Although Iona National airways was never funded by the government (see footnote 2 at end), Iona was fast becoming the fastest growing airline in Ireland and the UK, they had received cargo contracts for operating Fokker F27’s for DHL & F27’s & Cessna 208’s for Federal Express, Iona seemed unstoppable, particularly with the added fact that Iona had also received contracts to train new airline pilots worldwide. Iona opened at a base at Cork Airport, and moved training operations to Cork, but not all was well at the top.

By the early 1990’s, Iona had suffered major economical problems, because of the fact that Federal Express and DHL had decided to end services to Ireland, this led to the already falling apart airline to crumble even further. Other problems to be faced by Iona, included complete un-professionalism on the part of many governing bodies, and the fact that foreign policy, became in jeopardy, by training certain nationalities. Iona, once a great airline of the world, was wasting away to a sad end, and the Cahill family could do nothing, it is probably fair to say that Iona could have restructured, if politics were on their side, but all of these major financial strains led to the liquidation of Iona National Airways Limited, in 1995, having flown the last flight on 14th December 1994.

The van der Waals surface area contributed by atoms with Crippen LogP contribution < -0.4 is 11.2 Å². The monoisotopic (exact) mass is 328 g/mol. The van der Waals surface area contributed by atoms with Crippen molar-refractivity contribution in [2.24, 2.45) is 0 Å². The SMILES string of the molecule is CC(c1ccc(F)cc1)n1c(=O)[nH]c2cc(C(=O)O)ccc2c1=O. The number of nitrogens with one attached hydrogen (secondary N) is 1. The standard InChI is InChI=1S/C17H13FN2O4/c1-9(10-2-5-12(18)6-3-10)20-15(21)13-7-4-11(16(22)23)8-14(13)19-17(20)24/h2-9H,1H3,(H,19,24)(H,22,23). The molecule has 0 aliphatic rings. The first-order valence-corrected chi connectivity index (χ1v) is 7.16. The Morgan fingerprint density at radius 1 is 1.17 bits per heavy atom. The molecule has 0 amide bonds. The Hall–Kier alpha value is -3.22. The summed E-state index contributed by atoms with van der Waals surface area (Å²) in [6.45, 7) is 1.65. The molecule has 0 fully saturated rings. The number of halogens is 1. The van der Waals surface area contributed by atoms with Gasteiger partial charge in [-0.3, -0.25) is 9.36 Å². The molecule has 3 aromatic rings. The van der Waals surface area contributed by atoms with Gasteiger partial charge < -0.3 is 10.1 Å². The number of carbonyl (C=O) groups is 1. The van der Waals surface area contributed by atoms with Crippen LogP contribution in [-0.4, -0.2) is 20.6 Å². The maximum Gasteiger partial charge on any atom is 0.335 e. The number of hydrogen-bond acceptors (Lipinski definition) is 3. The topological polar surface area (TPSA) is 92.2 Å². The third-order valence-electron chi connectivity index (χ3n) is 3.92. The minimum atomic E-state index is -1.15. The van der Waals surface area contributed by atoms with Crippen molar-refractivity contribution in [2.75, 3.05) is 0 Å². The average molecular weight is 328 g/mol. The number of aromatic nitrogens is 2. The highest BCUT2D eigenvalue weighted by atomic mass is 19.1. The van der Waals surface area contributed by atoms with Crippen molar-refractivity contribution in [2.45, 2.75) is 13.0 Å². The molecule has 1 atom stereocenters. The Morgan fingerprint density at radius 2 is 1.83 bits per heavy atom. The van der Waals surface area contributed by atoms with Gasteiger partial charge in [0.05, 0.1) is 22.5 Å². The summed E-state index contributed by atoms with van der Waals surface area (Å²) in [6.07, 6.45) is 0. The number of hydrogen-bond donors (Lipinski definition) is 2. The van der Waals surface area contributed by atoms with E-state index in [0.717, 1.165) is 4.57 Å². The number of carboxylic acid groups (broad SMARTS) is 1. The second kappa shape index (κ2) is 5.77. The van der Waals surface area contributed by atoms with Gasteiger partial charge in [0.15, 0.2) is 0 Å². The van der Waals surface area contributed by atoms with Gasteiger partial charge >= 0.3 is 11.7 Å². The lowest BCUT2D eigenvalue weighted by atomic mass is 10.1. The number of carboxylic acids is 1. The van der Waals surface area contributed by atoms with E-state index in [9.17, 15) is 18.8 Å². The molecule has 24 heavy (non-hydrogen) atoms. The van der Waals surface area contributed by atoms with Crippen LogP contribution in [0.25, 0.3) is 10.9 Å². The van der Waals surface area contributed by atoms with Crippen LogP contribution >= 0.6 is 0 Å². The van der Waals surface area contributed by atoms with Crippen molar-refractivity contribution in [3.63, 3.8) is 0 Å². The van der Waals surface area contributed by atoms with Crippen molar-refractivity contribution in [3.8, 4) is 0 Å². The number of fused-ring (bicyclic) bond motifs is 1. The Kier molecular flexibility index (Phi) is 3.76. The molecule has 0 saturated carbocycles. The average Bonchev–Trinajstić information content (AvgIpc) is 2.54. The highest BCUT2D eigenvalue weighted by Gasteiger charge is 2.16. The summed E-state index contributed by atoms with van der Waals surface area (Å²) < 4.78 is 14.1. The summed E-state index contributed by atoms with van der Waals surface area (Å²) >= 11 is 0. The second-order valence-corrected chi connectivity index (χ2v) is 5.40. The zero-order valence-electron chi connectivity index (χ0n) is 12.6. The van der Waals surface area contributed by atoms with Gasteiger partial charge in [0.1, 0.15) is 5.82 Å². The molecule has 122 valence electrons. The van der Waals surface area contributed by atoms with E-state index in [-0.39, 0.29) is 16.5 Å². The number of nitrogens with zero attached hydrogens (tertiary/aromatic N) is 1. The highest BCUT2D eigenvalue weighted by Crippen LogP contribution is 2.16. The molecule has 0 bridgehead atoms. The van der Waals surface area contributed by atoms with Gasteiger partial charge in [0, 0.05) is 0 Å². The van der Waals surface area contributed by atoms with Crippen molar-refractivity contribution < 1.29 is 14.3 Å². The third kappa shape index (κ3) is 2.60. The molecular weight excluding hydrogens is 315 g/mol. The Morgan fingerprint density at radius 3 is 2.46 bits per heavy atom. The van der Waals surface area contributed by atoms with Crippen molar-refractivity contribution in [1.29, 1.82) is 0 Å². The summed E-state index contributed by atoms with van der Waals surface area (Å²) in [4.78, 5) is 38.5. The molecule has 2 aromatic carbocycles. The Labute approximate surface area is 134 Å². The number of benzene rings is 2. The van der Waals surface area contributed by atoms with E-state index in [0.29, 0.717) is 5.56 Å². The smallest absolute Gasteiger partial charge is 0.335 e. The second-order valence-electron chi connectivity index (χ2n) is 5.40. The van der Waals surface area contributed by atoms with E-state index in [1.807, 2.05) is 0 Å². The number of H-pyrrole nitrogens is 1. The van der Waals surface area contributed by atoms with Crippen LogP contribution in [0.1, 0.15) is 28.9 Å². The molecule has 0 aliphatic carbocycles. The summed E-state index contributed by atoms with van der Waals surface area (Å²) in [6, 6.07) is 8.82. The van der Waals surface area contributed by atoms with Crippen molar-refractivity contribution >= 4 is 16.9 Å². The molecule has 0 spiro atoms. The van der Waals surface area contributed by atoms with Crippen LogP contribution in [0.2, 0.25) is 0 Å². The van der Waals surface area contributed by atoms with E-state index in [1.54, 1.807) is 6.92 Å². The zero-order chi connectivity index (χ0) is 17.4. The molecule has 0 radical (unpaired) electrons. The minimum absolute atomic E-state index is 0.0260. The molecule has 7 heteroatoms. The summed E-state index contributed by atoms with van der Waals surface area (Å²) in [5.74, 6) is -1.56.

Iona and the Irish Aero Club had kept learning to fly cheap and easy, Iona had always enjoyed enthusiasts visiting their facilities, Iona was the people’s airline to many extents. When Iona left, there was a much bigger hole in the market, than there was when Iona joined it, in times of economic recession. Ryanair, Loganair and Aer Arann have taken over most of their passenger routes, and today, Air Contractors are one of Europe’s biggest cargo carriers operating from Knock, serving several of Iona’s cargo routes.

But as anyone in Irish aviation today will tell you, the biggest problem in aviation, since Iona National Airways went bankrupt is… there is no non-commercial aviation infrastructure- Iona had organised Fly-ins, open days, aviation events, even their flying club had over 20 aircraft (club and Iona craft)- that ideal situation in Irish Aviation has never been replaced, and today, for enthusiasts, student pilots and private pilots alike- aviation is a scary place in Ireland - that is the true legacy of Iona- a friendly place to get flying and enjoy flying no matter how much money you had, creating a friendly atmosphere for pilots and enthusiasts alike, even in a hectic international airport – a legacy which will take a very long time to be replaced, if ever.